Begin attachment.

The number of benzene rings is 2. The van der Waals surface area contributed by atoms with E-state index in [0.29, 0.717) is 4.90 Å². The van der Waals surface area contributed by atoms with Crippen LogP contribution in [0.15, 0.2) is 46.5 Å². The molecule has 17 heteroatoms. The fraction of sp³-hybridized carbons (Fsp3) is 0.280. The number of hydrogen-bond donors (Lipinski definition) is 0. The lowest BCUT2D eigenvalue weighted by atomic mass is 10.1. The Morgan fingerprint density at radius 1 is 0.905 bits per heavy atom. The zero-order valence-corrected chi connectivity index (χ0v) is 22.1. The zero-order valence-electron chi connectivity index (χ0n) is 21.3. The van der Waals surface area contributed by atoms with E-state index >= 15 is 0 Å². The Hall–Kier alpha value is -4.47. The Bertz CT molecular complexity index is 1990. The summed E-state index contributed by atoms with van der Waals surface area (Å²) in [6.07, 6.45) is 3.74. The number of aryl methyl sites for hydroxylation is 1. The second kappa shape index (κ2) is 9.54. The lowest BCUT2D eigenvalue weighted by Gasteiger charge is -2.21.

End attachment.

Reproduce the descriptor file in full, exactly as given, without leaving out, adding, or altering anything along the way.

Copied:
The number of benzene rings is 2. The van der Waals surface area contributed by atoms with E-state index in [0.29, 0.717) is 4.90 Å². The van der Waals surface area contributed by atoms with Crippen LogP contribution in [0.15, 0.2) is 46.5 Å². The molecule has 17 heteroatoms. The fraction of sp³-hybridized carbons (Fsp3) is 0.280. The number of hydrogen-bond donors (Lipinski definition) is 0. The lowest BCUT2D eigenvalue weighted by atomic mass is 10.1. The Morgan fingerprint density at radius 1 is 0.905 bits per heavy atom. The zero-order valence-corrected chi connectivity index (χ0v) is 22.1. The zero-order valence-electron chi connectivity index (χ0n) is 21.3. The van der Waals surface area contributed by atoms with E-state index >= 15 is 0 Å². The Hall–Kier alpha value is -4.47. The Bertz CT molecular complexity index is 1990. The summed E-state index contributed by atoms with van der Waals surface area (Å²) in [6.07, 6.45) is 3.74. The number of aryl methyl sites for hydroxylation is 1. The second kappa shape index (κ2) is 9.54. The lowest BCUT2D eigenvalue weighted by Gasteiger charge is -2.21.